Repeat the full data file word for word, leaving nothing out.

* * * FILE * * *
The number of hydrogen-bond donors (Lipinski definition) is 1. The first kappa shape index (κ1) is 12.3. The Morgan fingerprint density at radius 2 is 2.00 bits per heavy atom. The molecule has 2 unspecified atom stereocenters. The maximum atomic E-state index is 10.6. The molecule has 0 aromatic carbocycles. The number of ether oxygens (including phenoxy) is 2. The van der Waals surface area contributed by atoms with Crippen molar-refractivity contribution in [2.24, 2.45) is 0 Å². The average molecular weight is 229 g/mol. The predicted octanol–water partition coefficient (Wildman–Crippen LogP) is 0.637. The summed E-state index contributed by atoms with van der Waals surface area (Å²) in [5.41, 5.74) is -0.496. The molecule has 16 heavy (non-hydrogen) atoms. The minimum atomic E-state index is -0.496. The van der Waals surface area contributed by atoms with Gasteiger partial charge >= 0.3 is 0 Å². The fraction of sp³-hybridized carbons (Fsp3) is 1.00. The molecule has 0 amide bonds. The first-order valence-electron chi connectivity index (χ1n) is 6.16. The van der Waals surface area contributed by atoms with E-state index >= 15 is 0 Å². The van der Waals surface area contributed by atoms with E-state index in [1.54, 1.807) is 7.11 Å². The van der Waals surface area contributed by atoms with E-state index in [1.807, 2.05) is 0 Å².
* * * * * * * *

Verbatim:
The number of hydrogen-bond donors (Lipinski definition) is 1. The first kappa shape index (κ1) is 12.3. The Morgan fingerprint density at radius 2 is 2.00 bits per heavy atom. The molecule has 2 unspecified atom stereocenters. The maximum atomic E-state index is 10.6. The molecule has 0 aromatic carbocycles. The number of ether oxygens (including phenoxy) is 2. The van der Waals surface area contributed by atoms with Crippen molar-refractivity contribution in [2.24, 2.45) is 0 Å². The average molecular weight is 229 g/mol. The predicted octanol–water partition coefficient (Wildman–Crippen LogP) is 0.637. The summed E-state index contributed by atoms with van der Waals surface area (Å²) in [5.41, 5.74) is -0.496. The molecule has 16 heavy (non-hydrogen) atoms. The minimum atomic E-state index is -0.496. The van der Waals surface area contributed by atoms with Gasteiger partial charge >= 0.3 is 0 Å². The fraction of sp³-hybridized carbons (Fsp3) is 1.00. The molecule has 0 amide bonds. The first-order valence-electron chi connectivity index (χ1n) is 6.16. The van der Waals surface area contributed by atoms with E-state index >= 15 is 0 Å². The van der Waals surface area contributed by atoms with E-state index in [1.54, 1.807) is 7.11 Å². The van der Waals surface area contributed by atoms with E-state index in [1.807, 2.05) is 0 Å².